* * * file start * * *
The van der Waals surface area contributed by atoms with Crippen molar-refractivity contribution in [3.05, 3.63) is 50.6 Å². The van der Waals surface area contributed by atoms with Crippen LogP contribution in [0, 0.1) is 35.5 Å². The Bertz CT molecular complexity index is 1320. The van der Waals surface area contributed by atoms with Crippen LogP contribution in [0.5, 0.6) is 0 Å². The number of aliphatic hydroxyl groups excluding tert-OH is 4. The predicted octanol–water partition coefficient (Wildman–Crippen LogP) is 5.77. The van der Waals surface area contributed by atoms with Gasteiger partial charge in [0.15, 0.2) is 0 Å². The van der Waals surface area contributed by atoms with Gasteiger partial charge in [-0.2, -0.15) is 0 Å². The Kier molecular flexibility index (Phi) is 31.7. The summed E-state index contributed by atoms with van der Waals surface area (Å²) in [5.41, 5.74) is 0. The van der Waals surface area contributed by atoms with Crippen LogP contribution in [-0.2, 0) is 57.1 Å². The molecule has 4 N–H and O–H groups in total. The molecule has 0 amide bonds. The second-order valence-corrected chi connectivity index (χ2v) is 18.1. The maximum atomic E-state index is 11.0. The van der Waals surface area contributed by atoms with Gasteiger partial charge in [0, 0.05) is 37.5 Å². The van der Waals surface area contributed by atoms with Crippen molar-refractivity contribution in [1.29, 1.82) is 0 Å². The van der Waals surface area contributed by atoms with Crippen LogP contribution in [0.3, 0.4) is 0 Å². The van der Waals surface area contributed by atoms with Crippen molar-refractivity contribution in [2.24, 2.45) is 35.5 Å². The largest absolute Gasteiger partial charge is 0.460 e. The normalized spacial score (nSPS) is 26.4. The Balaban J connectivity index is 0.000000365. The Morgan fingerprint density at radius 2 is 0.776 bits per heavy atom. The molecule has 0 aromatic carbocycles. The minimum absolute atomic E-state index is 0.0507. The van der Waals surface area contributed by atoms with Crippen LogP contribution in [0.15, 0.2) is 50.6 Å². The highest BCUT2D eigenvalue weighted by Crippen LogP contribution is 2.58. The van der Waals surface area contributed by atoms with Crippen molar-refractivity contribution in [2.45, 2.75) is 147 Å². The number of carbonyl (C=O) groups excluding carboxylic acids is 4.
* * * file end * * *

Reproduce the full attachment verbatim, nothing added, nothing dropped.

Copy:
The van der Waals surface area contributed by atoms with Crippen molar-refractivity contribution in [3.05, 3.63) is 50.6 Å². The van der Waals surface area contributed by atoms with Crippen LogP contribution in [0, 0.1) is 35.5 Å². The Bertz CT molecular complexity index is 1320. The van der Waals surface area contributed by atoms with Crippen LogP contribution in [0.5, 0.6) is 0 Å². The number of aliphatic hydroxyl groups excluding tert-OH is 4. The predicted octanol–water partition coefficient (Wildman–Crippen LogP) is 5.77. The van der Waals surface area contributed by atoms with Gasteiger partial charge in [0.15, 0.2) is 0 Å². The van der Waals surface area contributed by atoms with Gasteiger partial charge in [-0.2, -0.15) is 0 Å². The Kier molecular flexibility index (Phi) is 31.7. The summed E-state index contributed by atoms with van der Waals surface area (Å²) in [5.41, 5.74) is 0. The van der Waals surface area contributed by atoms with Crippen LogP contribution in [-0.2, 0) is 57.1 Å². The molecule has 4 N–H and O–H groups in total. The molecule has 0 amide bonds. The second-order valence-corrected chi connectivity index (χ2v) is 18.1. The maximum atomic E-state index is 11.0. The van der Waals surface area contributed by atoms with Gasteiger partial charge in [0, 0.05) is 37.5 Å². The van der Waals surface area contributed by atoms with Crippen molar-refractivity contribution in [1.29, 1.82) is 0 Å². The van der Waals surface area contributed by atoms with Crippen LogP contribution in [0.3, 0.4) is 0 Å². The van der Waals surface area contributed by atoms with Crippen molar-refractivity contribution in [2.24, 2.45) is 35.5 Å². The largest absolute Gasteiger partial charge is 0.460 e. The normalized spacial score (nSPS) is 26.4. The Balaban J connectivity index is 0.000000365. The Morgan fingerprint density at radius 2 is 0.776 bits per heavy atom. The molecule has 0 aromatic carbocycles. The minimum absolute atomic E-state index is 0.0507. The van der Waals surface area contributed by atoms with Crippen LogP contribution in [0.15, 0.2) is 50.6 Å². The highest BCUT2D eigenvalue weighted by Crippen LogP contribution is 2.58. The van der Waals surface area contributed by atoms with Crippen molar-refractivity contribution in [2.45, 2.75) is 147 Å². The number of carbonyl (C=O) groups excluding carboxylic acids is 4.